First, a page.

We reached the cave via a short trail and started practicing various techniques right at the entrance, where a 60-foot drop leads into the cave (you need at least 80 feet of rope, though, in order to reach the anchors).
We were having record high temperatures this weekend, so about in the middle of the day we decided it was too hot to stay outside. So we rappelled into the cave with enough gear to do our practice sessions inside the cave.
Here's the entrance of Whipple Cave looking up from the bottom of the pit. There are actually two holes, separated by a natural arch. The rappel is mainly against the rock wall, except for the last fifteen feet, which is free.
I didn't take all that many photos during the weekend because I was concentrating on what we were doing, but I did manage a few.
The outstanding feature in Whipple Cave is this enormous column near the back of the cave. To get there you have to cross a boulder field and go through the keyhole, which involves squeezing through a hole and then jumping across a deep crack onto a boulder.
We found several good pits right in that area to do some vertical practice.
And up comes our patient, enjoying the smooth ride. After we did a few practices, we took out the litter and backboard.
Our cooperative patient even stood up and moved right where we wanted him with the Oregon Spine Splint attached.
Then he got buckled into the Sked litter before taking a ride through the keyhole. Now we know we can do it--although it would be better to have a lot more people to help. One thing that became apparent during all the practice was that if someone got hurt at the back of the cave, it would take a lot of people--15 to 20 would be nice--to get a patient out in a reasonable amount of time (8-10 hours).
I always recommend that people who go caving take at least a basic rescue class. It certainly makes you cave a little safer if you realize what it will take to get you out of a cave if you get hurt.
Back at the entrance we climbed out of the cave, packed up gear, and headed home or to a campsite for the night.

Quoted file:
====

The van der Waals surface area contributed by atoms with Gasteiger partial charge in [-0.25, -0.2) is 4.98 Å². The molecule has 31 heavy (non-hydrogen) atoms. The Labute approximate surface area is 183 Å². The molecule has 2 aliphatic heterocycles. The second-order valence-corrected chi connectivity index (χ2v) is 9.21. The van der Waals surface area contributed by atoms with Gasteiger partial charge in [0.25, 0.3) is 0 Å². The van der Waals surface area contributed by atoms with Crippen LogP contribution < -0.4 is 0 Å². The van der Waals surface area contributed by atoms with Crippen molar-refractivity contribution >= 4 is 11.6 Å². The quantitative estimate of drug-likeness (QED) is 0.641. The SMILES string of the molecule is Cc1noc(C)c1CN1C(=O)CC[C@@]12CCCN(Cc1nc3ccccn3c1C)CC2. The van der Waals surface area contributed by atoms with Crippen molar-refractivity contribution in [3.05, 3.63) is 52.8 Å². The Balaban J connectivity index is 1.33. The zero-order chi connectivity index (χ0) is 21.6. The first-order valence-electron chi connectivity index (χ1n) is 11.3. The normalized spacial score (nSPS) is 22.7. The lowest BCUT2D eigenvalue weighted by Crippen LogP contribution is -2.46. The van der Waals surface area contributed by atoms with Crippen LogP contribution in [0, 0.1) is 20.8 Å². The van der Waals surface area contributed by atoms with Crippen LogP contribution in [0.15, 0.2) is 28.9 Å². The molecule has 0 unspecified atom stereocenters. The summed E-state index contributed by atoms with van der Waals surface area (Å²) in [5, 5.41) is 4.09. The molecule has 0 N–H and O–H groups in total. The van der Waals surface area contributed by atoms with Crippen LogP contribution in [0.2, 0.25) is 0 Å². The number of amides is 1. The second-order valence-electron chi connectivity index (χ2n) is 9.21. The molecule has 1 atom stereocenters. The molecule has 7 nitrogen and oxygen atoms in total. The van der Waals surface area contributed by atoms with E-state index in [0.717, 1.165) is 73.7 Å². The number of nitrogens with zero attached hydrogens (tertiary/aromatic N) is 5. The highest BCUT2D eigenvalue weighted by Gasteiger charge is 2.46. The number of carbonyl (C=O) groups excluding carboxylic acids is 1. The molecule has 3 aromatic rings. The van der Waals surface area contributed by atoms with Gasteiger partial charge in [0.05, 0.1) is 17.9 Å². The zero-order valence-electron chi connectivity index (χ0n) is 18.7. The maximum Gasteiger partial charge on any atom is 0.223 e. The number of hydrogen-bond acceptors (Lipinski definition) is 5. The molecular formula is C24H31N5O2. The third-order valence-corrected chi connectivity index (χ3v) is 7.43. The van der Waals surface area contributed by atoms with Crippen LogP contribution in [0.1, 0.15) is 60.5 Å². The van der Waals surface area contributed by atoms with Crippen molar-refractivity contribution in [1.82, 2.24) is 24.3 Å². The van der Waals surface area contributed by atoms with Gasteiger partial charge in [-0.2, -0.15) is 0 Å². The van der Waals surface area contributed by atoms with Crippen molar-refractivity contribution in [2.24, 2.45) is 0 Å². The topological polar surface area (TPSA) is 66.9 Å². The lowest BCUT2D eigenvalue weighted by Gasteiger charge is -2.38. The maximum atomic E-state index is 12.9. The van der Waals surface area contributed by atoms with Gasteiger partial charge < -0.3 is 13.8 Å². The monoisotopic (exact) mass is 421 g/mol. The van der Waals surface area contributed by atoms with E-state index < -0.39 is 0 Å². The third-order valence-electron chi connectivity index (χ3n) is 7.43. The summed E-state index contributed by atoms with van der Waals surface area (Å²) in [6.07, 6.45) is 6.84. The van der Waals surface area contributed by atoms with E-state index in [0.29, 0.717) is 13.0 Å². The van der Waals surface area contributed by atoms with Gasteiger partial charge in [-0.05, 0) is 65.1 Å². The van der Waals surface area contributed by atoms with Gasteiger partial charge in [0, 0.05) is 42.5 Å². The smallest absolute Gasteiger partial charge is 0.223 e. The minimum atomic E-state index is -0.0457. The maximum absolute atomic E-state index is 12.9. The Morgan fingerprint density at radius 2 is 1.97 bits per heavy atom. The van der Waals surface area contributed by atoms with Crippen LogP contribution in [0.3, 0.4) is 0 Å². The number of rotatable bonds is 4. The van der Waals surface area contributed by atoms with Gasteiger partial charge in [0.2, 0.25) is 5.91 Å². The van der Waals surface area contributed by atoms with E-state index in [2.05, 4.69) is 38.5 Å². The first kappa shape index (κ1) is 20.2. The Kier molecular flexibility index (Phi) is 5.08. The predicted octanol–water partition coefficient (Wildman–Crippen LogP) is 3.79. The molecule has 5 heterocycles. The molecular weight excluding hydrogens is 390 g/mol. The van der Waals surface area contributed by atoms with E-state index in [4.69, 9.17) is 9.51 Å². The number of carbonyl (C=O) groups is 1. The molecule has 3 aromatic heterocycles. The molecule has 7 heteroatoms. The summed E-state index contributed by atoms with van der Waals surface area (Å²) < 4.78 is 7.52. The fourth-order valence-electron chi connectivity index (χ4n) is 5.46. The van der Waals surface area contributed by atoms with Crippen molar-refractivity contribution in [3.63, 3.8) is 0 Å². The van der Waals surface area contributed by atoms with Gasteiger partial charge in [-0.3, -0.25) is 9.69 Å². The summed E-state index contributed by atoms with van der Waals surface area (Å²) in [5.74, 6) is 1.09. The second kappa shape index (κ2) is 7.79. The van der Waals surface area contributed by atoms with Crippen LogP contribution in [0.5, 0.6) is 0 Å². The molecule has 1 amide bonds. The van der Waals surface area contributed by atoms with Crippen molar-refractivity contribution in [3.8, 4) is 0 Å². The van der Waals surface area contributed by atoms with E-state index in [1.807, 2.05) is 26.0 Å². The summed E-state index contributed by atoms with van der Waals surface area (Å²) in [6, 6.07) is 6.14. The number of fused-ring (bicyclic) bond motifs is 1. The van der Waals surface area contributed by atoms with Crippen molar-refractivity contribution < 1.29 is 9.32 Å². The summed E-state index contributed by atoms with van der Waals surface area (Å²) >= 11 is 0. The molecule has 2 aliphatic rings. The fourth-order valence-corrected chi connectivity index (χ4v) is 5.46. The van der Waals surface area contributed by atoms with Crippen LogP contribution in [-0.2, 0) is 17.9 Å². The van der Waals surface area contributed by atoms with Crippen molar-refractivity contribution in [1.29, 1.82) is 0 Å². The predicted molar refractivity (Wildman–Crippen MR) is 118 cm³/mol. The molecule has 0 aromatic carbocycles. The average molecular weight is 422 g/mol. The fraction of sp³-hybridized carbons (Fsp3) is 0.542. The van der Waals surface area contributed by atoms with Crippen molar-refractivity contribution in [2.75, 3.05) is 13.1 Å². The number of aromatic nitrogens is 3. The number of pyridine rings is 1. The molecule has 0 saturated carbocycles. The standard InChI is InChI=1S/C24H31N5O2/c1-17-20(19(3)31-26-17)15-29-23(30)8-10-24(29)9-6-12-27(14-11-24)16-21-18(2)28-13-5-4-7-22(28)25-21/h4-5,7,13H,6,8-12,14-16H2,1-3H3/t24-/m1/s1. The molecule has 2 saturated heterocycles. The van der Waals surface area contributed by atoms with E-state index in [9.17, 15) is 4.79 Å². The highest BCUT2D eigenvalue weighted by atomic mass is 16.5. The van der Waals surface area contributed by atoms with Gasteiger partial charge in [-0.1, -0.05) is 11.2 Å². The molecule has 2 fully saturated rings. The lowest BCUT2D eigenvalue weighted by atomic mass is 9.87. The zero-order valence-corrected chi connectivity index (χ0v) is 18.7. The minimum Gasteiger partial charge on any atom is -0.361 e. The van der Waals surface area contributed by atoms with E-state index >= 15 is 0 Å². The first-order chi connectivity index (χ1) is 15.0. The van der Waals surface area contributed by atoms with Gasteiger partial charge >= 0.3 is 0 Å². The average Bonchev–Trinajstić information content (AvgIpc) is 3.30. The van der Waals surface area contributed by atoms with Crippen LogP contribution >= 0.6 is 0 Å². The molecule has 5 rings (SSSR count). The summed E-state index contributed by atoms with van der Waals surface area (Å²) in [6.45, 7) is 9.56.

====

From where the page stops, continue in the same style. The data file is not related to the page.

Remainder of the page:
The next morning we got back together and reviewed what we had done the day before. I challenged the class to set up a haul/lower system, belay, and attendant line in 20 minutes at the cave entrance. They managed to do it in about 30 minutes. Then we went on to practice counterbalances and some basic rope climbing skills down in the cave.
Another group was visiting the cave, so we had to use some different anchors than we had the day before. We found that one worked better for doing a haul, so it was good to be forced to think outside the box.
The other group had started climbing out before we did, but they were using some primitive climbing gear, so it didn't take long for our group to pass them. We had nearly all the gear put away and were getting ready to go back to the trucks when we heard a call for help from down in the pit.
One of the guys had climbed a few feet off the ground, but he couldn't go up or down and was exhausted. At first we thought it was a joke, but when we took a better look at him, we realized he was seriously stuck. He was drenched in sweat and so tired he couldn't help himself at all. He had a buddy down below him, and their wives and kids were up near the top. They wanted the wives and kids to start pulling on the rope to help him get up.
We said we would be happy to assist, and quickly rigged up a haul system, and created a belay and edge attendant lines. Earlier in the day it had taken 30 minutes to do this. Now, after a little more practice and in a for real situation, it only took about 10 minutes. Ten minutes later we had the man out of the pit.
I'm glad it all turned out well. I don't think the man will be rappelling into another cave anytime soon--or anytime again for that matter. He was quite spooked by the incident, and he realized that if we weren't there he could have been in serious trouble. It's very dangerous to dangle in a harness because you start losing circulation to your legs, and that can lead to life-threatening injuries.
We all learned a lot during the weekend, too. This was a sharp class, and they learned fast. Now we need to keep practicing those skills so we stay fresh and ready for the next incident.